Thursday, October 02, 2014

Another Park of the Forest - Gordon Gill to wreck derelict garage for major redesign of Steppenwolf Theatre complex on Halsted

click images for larger view
all renderings courtesy Steppenwolf Theatre
Farewell, abject parking garage on Halsted just north of the Brown Line tracks that we've come over time to love wearily accept.  Farewell, memories - and remnants - of its original unfinished derelict look, leftover columns, spalling concrete, bits of rotting plywood, and graffiti art.
In place of that garage, there will soon be the forested surface parking lot of a new Steppenwolf Theatre Company "campus", which was part of a series of major announcements on the storied Chicago stage's future. Key among these is Anna D. Shapiro taking over from Martha Lavey as the company's artistic director in the fall of next year. Also announced was a major new architectural initiative, designed by Gordon Gill of Adrian Smith+Gordon Gill Architecture with theater and acoustical consultants Charcoalblue out of London . . .

The vision for Steppenwolf’s future plan will expand and unite its campus, adding two buildings that will complement the intimate 500-seat main theater. A new facility south of the main building will house a 400-seat theater to replace the temporary Upstairs Theatre and a Public Square atrium dedicated exclusively to audience engagement and community building. To the north, the newly renovated building at 1700 North Halsted will serve as the Lab at Steppenwolf, housing a black box theater, a flexible space for community and teen programs and offices for artistic, production and administrative staff. The lobby of the existing main building will also undergo major renovation, allowing the three structures to connect seamlessly on the ground floor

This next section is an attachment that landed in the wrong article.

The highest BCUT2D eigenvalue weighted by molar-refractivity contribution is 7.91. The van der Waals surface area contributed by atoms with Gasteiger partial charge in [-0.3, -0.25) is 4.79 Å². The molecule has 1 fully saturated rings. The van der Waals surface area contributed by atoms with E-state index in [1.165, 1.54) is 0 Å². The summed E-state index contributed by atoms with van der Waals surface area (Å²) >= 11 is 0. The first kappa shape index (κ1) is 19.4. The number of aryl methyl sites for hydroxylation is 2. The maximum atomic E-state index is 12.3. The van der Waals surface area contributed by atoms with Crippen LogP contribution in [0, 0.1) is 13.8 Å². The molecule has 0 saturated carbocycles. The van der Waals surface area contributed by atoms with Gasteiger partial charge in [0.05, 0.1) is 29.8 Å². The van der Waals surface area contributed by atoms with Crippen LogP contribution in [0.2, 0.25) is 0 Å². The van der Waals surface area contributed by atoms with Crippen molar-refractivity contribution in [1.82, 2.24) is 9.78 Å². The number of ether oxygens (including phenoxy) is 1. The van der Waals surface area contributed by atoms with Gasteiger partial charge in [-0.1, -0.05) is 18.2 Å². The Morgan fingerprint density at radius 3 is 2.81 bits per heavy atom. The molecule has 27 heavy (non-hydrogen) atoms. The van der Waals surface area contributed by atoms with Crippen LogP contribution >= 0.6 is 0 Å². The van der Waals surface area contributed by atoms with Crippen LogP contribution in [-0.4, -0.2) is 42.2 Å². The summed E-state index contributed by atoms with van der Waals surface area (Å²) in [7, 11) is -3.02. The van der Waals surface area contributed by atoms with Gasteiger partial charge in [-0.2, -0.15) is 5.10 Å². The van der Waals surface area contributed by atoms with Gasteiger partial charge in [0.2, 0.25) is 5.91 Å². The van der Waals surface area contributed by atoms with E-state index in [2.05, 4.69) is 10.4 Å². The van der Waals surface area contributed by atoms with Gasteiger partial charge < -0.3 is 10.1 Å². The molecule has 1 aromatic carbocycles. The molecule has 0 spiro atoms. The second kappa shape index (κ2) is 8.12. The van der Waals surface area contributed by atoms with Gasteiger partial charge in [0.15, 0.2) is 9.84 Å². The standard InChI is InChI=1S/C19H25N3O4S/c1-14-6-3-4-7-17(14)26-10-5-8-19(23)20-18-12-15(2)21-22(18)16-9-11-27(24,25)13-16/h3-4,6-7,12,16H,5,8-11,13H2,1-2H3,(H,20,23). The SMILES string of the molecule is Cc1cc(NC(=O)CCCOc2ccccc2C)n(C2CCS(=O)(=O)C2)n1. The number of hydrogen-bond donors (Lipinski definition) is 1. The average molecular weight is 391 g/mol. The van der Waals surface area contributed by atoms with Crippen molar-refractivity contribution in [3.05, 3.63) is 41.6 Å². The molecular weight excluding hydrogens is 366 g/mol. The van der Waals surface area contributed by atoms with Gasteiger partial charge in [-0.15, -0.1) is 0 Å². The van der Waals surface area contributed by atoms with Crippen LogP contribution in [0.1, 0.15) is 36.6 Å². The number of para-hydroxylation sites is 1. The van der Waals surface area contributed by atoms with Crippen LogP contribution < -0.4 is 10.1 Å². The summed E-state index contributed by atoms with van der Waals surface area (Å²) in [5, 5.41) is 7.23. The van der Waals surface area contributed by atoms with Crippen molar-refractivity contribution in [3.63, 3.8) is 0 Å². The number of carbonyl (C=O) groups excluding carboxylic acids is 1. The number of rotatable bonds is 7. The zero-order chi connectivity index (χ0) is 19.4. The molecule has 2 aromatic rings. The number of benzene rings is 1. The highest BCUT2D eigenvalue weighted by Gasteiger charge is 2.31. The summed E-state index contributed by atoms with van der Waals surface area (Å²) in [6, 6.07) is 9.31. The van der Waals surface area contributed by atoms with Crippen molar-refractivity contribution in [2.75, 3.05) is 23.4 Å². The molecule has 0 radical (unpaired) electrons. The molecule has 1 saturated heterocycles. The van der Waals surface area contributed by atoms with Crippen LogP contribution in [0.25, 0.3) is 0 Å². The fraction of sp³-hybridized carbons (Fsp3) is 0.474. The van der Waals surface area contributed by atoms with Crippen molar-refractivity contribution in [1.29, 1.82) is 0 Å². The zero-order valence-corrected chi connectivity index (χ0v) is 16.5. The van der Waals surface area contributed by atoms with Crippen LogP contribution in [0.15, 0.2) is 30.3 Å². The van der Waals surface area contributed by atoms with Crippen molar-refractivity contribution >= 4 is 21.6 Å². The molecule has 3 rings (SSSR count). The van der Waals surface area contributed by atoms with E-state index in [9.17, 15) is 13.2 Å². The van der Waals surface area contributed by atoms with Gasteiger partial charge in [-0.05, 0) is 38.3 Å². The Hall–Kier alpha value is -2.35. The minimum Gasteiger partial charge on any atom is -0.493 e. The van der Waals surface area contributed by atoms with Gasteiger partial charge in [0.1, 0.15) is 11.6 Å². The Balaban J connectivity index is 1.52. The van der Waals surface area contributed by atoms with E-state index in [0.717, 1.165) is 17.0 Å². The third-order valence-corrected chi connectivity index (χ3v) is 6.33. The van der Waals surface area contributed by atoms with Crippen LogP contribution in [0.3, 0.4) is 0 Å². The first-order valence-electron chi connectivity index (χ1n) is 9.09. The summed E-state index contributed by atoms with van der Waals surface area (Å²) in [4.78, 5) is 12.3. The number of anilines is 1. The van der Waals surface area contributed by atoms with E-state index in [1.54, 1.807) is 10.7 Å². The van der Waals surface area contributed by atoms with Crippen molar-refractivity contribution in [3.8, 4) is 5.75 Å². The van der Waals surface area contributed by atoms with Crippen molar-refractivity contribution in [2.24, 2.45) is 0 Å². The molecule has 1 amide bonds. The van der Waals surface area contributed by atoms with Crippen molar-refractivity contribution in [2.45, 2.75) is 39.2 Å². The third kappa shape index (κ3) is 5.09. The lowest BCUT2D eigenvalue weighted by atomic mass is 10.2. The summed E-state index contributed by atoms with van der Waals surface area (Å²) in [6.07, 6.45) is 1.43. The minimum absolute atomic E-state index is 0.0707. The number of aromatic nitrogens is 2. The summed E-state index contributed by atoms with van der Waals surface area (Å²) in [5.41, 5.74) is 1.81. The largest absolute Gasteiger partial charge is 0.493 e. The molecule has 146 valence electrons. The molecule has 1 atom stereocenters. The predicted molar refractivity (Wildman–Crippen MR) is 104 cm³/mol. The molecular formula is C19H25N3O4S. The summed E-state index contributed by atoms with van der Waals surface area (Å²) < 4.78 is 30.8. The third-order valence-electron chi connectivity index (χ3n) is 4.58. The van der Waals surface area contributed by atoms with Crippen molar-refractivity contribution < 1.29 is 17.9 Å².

Steppenwolf had bought the then uncompleted parking garage in 1994 after it had been abandoned by its original developer, along with the 36,000 square-foot lot it stands on.

40-year-old Steppenwolf, founded by Jeff Perry, Terry Kinney and Gary Sinise, has come a long way from its origins in a Highland Park church basement. Steppenwolf currently mounts an average of 16 productions a season on three stages with annual attendance exceeding 200,000 people. Last year, the company's acclaimed production of Edward Albee's Who's Afraid of Virginia Woolf won three major Tony awards after its transfer to Broadway.
seriously - click image for larger view
Construction will be in phases, as old structures are replaced by two new ones. No price tag or final completion date was announced.  In today's press release, Gill promised "a unified campus that connects with the community and utilizes a palette of materials that are of Chicago, and on a scale appropriate for the neighborhood.”

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